Saturday, August 06, 2011

Ramona Epic #20: The King of Temecula

(GPS: N 33° 27.845 W 117° 07.200)

In finishing up my short series in the town of Temecula I thought I would connect the last blog about the store to this one. The last place I visited was the store of Louis Wolf. Louis Wolf was a European immigrant who arrived in Temecula in 1857. Since he not only developed the store I mentioned in the last blog, but helped develop and influence the early town of Temecula in such a way that he was known as the King of Temecula.

One thing he had done was to have his gravesite overlooking the town of Temecula. So, off I went driving through a residential area of Temecula. Through twisting and turning streets, I finally found the Cul-de-sac it is on. The gravesite is literally right next to some homes behind a locked gate.
There is a small plaque that shows a picture of him, names, dates, and the people that helped contribute to the restoration of the site. From around 2002-2007, the site was restored since the sarcophagus had been sicking into the ground and was damaged.At this point I was getting used to taking pictures over fences and gates. It was good enough for what I wanted to do anyways.I zoomed in on the sarcophagus.
In Helen Hunt Jackson's book, Ramona, the character who owns the store and is the main business man of the community in Temecula is Mr. Hartsel. So, the connection between Louis Wolf and Mr. Hartsel is a simple logical one. On the other hand, Mrs. Hartsel is the one that communicates with Alessandro while he was there. The Mrs. Hartsel connection would have been Wolf's wife, Ramona Place Wolf.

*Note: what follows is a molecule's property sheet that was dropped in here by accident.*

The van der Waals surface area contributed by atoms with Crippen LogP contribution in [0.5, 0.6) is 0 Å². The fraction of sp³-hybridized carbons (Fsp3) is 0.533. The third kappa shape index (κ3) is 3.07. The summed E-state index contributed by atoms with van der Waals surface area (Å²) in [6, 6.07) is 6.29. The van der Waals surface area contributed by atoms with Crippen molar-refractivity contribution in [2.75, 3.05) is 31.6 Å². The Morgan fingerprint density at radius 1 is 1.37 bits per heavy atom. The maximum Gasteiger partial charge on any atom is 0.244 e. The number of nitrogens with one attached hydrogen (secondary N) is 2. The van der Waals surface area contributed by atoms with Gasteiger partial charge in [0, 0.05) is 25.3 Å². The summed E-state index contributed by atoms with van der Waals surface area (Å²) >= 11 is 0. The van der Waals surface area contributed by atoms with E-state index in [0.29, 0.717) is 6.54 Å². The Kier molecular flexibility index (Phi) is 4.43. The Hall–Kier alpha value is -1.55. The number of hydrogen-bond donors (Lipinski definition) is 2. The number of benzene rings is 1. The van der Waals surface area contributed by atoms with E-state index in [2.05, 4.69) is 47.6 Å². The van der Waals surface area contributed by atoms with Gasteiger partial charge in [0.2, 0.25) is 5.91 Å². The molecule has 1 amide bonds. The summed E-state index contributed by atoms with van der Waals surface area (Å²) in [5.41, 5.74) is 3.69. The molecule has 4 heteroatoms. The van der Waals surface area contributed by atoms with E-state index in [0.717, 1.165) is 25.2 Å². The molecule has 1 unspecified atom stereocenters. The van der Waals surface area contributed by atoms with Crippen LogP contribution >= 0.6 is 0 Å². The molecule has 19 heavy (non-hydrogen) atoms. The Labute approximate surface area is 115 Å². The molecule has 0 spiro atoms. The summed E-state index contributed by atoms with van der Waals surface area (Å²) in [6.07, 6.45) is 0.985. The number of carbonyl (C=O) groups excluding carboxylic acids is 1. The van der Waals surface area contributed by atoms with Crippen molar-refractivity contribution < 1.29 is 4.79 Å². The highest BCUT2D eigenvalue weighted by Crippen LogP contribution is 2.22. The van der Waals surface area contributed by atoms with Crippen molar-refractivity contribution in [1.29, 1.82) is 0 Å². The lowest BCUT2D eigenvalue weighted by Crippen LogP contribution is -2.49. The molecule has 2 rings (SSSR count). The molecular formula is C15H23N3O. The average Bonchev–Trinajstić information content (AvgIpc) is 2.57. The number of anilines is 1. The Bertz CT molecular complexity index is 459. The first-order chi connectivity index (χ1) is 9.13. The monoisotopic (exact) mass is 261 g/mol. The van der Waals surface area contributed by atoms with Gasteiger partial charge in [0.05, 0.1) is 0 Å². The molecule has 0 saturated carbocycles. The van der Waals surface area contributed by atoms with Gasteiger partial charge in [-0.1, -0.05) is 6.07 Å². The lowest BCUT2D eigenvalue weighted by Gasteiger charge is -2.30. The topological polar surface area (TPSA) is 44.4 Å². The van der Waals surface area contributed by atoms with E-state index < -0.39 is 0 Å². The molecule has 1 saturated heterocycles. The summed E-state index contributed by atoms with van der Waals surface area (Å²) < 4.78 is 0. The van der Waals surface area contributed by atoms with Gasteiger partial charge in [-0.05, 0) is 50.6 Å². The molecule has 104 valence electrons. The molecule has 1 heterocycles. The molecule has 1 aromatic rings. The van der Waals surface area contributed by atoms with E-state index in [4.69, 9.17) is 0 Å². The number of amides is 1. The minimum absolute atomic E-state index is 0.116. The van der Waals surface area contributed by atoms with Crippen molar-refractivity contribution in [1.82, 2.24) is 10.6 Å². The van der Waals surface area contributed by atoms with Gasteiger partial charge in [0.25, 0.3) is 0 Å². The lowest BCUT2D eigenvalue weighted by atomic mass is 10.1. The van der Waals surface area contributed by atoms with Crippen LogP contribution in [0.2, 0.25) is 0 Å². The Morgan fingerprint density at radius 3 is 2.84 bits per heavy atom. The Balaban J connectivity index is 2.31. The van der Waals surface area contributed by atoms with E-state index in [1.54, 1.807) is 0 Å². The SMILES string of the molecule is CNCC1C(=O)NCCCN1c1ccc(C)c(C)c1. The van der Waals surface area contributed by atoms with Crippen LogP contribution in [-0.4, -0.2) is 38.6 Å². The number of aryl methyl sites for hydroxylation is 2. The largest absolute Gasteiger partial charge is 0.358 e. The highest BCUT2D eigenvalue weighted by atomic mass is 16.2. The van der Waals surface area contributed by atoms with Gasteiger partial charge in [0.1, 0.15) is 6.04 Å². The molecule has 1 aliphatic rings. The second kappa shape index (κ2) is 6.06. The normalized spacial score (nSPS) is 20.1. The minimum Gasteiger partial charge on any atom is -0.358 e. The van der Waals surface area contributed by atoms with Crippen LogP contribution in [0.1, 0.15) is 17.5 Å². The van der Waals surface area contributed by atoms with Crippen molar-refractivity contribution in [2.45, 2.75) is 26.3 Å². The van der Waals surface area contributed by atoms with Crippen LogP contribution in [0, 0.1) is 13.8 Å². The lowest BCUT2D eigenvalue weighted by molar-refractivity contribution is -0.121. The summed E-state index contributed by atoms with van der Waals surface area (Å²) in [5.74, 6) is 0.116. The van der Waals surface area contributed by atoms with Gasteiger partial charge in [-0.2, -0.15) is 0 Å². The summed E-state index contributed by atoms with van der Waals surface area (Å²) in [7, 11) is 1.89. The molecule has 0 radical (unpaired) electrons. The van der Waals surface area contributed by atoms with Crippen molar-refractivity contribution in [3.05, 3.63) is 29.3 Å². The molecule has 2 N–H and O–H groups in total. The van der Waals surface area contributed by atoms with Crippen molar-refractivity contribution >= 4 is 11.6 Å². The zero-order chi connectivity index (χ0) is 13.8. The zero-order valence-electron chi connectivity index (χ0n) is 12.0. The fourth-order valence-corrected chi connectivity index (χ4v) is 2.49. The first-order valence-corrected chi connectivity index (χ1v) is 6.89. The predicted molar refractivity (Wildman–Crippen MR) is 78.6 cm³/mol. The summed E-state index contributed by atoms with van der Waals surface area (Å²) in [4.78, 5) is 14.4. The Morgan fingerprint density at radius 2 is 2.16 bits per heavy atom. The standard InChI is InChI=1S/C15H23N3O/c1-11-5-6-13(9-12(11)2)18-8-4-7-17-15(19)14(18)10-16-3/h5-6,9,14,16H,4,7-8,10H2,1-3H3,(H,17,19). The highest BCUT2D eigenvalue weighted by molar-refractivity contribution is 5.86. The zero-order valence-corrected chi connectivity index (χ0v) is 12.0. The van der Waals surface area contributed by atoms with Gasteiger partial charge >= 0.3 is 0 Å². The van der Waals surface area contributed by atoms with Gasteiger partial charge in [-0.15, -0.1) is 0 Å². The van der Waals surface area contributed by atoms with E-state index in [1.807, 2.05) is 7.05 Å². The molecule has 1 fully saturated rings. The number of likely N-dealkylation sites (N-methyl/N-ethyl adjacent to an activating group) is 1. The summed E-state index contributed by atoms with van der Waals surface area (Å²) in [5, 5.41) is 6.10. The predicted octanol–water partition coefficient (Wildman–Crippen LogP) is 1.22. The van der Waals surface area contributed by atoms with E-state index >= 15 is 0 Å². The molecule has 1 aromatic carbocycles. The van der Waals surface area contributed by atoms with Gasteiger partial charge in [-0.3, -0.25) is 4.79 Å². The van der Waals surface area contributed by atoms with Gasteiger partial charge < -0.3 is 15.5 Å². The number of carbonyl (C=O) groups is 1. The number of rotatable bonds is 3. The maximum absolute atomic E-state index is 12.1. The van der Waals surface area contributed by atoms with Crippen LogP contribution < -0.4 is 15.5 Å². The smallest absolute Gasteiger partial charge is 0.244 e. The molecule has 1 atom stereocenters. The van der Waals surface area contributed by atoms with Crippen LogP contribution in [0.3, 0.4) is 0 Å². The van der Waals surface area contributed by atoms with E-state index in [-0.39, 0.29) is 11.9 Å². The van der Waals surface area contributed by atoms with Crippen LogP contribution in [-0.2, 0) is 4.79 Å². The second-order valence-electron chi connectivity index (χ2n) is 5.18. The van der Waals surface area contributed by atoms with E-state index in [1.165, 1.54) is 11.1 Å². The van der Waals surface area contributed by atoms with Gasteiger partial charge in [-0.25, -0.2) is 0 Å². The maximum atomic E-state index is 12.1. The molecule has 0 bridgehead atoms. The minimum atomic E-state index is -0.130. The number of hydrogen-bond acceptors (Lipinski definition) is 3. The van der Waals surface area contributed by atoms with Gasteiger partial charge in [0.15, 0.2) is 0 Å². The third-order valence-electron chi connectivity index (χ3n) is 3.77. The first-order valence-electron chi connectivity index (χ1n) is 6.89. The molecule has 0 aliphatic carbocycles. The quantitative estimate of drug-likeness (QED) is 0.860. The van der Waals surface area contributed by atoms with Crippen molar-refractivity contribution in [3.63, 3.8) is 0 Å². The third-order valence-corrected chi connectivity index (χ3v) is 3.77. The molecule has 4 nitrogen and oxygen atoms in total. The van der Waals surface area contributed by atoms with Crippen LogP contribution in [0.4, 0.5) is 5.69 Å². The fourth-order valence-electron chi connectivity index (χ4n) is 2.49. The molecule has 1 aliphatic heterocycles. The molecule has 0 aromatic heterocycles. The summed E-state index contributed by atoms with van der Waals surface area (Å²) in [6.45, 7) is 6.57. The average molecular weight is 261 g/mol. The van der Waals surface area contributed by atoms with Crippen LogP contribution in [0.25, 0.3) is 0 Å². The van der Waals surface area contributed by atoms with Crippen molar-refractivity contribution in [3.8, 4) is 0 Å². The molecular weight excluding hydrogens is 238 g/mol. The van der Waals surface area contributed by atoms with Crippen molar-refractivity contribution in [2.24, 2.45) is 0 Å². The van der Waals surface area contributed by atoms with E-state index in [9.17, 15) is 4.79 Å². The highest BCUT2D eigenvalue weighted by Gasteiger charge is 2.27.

It is often said that Ramona Place, who was part Indian, was an influence on the main character of the book. It has been reported that Helen Hunt Jackson interviewed her about the Indian situation in Temecula. I am sure there were a variety of influences on the Ramona character, and this will come up again later near the end of this series.

As an aside, Ramona Place Wolf was supposedly buried at the San Luis Rey Mission cemetery, and not with her husband.

Some of the links I provided in the last blog are connected to this one, but I will add a few more:

When I get back to this series I will show the next stop Ramona and Alessandro made..."where they were married."